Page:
Woodhead says: “It is a big commitment but it is woven into the fabric of my life and my family understand it. It has enriched my life in many ways. To dive into the repertoire and play it, understand it, is a rich dimension to have in life. We are a very good amateur orchestra, but it’s not all about standards – it’s about making the best of what we’ve got. It’s about passion and drive and what you put into it. We all have a lovely cup of tea in the break and people always comment on how friendly the atmosphere is.”

Cellist Nareece Forrest, 39, agrees that the friendly atmosphere is one of the orchestra’s best assets. “It never ceases to amaze me,” she says. “From the first rehearsal I attended I was made to feel really welcome and I was blown away by the high standard. We’ve played in fabulous venues with world-renowned soloists and been fortunate enough to play wonderful music in front of very appreciative audiences. The members of the orchestra come to rehearsals every week bursting to play together. The friendships we share and our passion for trying to make the music shine is what, in my opinion, makes us special.”

“I’ve been introduced to so many wonderful pieces while playing in the Slaithwaite Philharmonic.”

Forrest, an optical assistant, was born in Lancashire, studied music at Huddersfield University and now lives in Slaithwaite. She joined the orchestra 15 years ago and has been principal cello for the past five. “I love the soundscapes and moods orchestras can create. You can feel a whole host of emotions when you perform in an orchestra or listen to one play – joyous, calm, excited and even a little scared sometimes! I’ve been introduced to so many wonderful pieces while playing in the Slaithwaite Philharmonic.”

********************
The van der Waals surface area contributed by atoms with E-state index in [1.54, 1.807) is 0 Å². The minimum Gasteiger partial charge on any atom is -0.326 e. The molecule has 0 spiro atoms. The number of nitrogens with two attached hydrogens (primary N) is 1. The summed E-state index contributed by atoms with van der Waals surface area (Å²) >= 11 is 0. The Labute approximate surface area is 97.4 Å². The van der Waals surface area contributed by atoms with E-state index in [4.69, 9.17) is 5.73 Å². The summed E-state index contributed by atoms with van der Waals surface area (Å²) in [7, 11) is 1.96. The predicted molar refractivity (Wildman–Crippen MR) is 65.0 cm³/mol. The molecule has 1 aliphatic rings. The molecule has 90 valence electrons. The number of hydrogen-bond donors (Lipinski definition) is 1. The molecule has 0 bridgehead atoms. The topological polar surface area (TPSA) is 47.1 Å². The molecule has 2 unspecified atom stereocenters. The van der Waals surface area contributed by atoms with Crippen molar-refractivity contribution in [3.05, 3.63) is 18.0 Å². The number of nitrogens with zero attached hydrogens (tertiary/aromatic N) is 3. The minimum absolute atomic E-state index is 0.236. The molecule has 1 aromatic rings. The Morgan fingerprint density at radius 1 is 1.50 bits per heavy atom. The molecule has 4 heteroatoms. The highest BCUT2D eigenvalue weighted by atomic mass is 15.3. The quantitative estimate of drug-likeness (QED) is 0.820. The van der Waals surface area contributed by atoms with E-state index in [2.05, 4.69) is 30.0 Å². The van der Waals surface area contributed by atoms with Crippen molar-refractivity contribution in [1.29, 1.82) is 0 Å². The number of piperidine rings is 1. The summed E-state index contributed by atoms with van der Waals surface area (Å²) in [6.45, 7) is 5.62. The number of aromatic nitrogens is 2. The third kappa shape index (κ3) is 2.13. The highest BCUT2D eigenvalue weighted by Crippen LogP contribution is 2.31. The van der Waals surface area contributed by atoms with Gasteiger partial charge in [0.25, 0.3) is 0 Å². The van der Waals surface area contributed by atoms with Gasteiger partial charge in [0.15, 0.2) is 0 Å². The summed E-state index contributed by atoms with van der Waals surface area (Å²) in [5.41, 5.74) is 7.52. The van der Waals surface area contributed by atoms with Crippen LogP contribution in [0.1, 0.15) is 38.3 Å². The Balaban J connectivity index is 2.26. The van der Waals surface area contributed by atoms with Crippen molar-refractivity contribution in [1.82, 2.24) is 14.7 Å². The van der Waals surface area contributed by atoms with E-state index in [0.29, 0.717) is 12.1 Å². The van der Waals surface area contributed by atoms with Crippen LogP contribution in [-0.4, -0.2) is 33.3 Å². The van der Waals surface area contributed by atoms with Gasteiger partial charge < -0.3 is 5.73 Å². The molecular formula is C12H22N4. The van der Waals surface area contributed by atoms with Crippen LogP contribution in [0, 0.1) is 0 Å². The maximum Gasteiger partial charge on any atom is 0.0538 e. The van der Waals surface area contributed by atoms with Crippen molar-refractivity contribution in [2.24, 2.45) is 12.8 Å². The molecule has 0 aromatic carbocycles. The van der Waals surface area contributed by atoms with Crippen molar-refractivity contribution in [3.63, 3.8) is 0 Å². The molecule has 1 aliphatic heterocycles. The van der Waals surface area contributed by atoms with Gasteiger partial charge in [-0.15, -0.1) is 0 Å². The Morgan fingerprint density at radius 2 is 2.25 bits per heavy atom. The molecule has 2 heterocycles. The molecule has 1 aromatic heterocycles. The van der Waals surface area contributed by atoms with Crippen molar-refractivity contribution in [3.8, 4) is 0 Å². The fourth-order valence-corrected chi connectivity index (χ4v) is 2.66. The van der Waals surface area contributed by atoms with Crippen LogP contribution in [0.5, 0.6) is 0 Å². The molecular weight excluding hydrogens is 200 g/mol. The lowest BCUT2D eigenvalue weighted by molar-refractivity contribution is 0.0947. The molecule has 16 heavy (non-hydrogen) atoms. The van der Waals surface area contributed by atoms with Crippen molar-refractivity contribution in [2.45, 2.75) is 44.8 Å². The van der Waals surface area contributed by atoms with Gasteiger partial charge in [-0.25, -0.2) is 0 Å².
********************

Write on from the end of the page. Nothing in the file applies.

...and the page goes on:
The orchestra’s success in recent years has in part been down to the commitment of Benjamin Ellin, its conductor since 2008. Ellin, 36, grew up in Bolton but is now based in London, where he regularly works with professional orchestras such as the Philharmonia and London Philharmonic. But despite his flourishing career down south, he’s still prepared to make the journey to Slaithwaite every Monday night to take rehearsals.

“I wanted to find a home, an ensemble I could develop without too much pressure,” Ellin says.

“It is a big orchestra with a wide repertoire, they perform in a fantastic venue in Huddersfield Town Hall and that kind of opportunity doesn’t come along very often. The orchestra has got so much better and it’s great to make things happen. It’s music making at its purest – there is no financial gain or career ladder, and it makes you realise what an amazing thing that is.”

Ellin doesn’t expect any less from his amateur players than he does from the professional musicians he works with. “I don’t like to use the word ‘amateur’ because my approach is actually quite similar,” he says. “The main difference with an orchestra like this is that it’s about the process more than the product. You have to adapt the process – there are more rehearsals and they have to be enjoyable.

“It is a mixed group of people, and not everyone responds well to pressure, though they are all very dedicated. You have to work out the psychology of it.”

That focus on the process, rather than just the end result, also shaped the way the orchestra approached the BBC competition. “They gave themselves, had a laugh, enjoyed it and approached it with curiosity,” Elllin says. “They didn’t get too serious about it.”

For Forrest, one of the highlights of her 15 years in the orchestra was a recent performance of Holst’s The Planets. “It is brilliantly written for each section of the orchestra and huge fun to play. The first movement, Mars, the Bringer of War, was very aptly named. The sound was so epic I thought the roof of the concert hall was going to come off.”